50th Edition, Education


By Denebola
Published: February 2011

By Denebola Staff, Volume 10
November 10, 1970

The discussion between black and white students Monday, November 2, brought into the open racial problems in Newton South. Newton is largely a lily white community; thus our school offers limited ethnic diversiy.
While the suburban attributes of Newton have been described as “the clean, the green and the serene” by one woman fighting against NCDF, students in its high schools realize a dynamic environment is a result of ethnic diversity, not ethnic sameness.
For the first time in this school, black students presented their criticism of Newton South and discussed a black history program taught by a black teacher as an idea for the school’s improvement.
Although there is a black history course in our school now, it is not taught by a black teacher.
Hopefully, as a result of including this proposal in the discussion of broader problems of race relations, enough awareness was created so the Social Studies Curriculum Review Board will consider such a change.
However, a more important change would be to include history from a black viewpoint, as part of the standard United States History course. For it is necessary to consider the history of ethnic groups if current problems are to be resolved through understanding rather than through ignorance and hate.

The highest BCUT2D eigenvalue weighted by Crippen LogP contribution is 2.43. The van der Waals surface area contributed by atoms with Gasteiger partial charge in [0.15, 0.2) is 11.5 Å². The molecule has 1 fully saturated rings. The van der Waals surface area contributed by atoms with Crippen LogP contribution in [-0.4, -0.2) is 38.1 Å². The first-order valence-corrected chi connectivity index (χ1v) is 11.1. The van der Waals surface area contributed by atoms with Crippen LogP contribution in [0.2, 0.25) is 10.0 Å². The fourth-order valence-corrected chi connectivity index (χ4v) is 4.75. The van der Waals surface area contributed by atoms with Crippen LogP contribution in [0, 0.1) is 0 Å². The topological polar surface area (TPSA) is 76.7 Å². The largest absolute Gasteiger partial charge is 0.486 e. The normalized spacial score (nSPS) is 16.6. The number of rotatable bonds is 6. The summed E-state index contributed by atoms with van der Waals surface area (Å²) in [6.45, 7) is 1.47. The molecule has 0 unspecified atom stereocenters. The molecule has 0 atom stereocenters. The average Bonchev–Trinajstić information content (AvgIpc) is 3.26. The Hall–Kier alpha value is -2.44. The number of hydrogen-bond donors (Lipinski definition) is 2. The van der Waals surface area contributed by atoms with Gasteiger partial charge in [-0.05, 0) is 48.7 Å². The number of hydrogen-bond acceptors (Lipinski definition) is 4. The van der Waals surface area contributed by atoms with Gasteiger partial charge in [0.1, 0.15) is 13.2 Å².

A black studies program involves a recognition of black culture nad history that has too often been suppressed and ignored by a “white racist society.”
However, the “white racist society” is in a period of rapid change where roles of society are being redefined. Some people conceive the future as two races separate by choice, while others envision a totally integrated society.
No matter which direction the society takes, one hopes that each person will be able to affirm his culture and be proud of it, while appreciating the differences of other cultures which can mold people into unique and beautiful individuals too.
One hopes a fundamental change will be for us to realize that beneath labels and epithets which tend to obscure human qualities in others, there are similarities among cultures which bind us together as humans, in one nation, on one planet.

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